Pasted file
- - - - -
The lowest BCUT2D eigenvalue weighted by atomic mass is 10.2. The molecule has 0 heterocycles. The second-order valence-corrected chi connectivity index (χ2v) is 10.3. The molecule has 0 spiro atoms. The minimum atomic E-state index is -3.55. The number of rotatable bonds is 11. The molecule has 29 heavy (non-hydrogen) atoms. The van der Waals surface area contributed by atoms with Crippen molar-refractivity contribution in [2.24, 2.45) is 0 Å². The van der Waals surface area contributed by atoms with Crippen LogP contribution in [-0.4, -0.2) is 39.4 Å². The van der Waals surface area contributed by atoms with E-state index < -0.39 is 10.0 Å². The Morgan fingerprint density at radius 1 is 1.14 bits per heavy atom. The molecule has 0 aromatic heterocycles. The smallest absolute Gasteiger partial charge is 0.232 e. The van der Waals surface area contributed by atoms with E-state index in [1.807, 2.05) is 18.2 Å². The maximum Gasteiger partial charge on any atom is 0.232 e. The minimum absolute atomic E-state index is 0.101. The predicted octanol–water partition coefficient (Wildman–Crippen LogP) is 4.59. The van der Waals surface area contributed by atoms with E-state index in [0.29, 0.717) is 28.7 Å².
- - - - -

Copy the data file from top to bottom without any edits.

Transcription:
The lowest BCUT2D eigenvalue weighted by atomic mass is 10.2. The molecule has 0 heterocycles. The second-order valence-corrected chi connectivity index (χ2v) is 10.3. The molecule has 0 spiro atoms. The minimum atomic E-state index is -3.55. The number of rotatable bonds is 11. The molecule has 29 heavy (non-hydrogen) atoms. The van der Waals surface area contributed by atoms with Crippen molar-refractivity contribution in [2.24, 2.45) is 0 Å². The van der Waals surface area contributed by atoms with Crippen LogP contribution in [-0.4, -0.2) is 39.4 Å². The van der Waals surface area contributed by atoms with E-state index < -0.39 is 10.0 Å². The Morgan fingerprint density at radius 1 is 1.14 bits per heavy atom. The molecule has 0 aromatic heterocycles. The smallest absolute Gasteiger partial charge is 0.232 e. The van der Waals surface area contributed by atoms with E-state index in [1.807, 2.05) is 18.2 Å². The maximum Gasteiger partial charge on any atom is 0.232 e. The minimum absolute atomic E-state index is 0.101. The predicted octanol–water partition coefficient (Wildman–Crippen LogP) is 4.59. The van der Waals surface area contributed by atoms with E-state index in [0.29, 0.717) is 28.7 Å².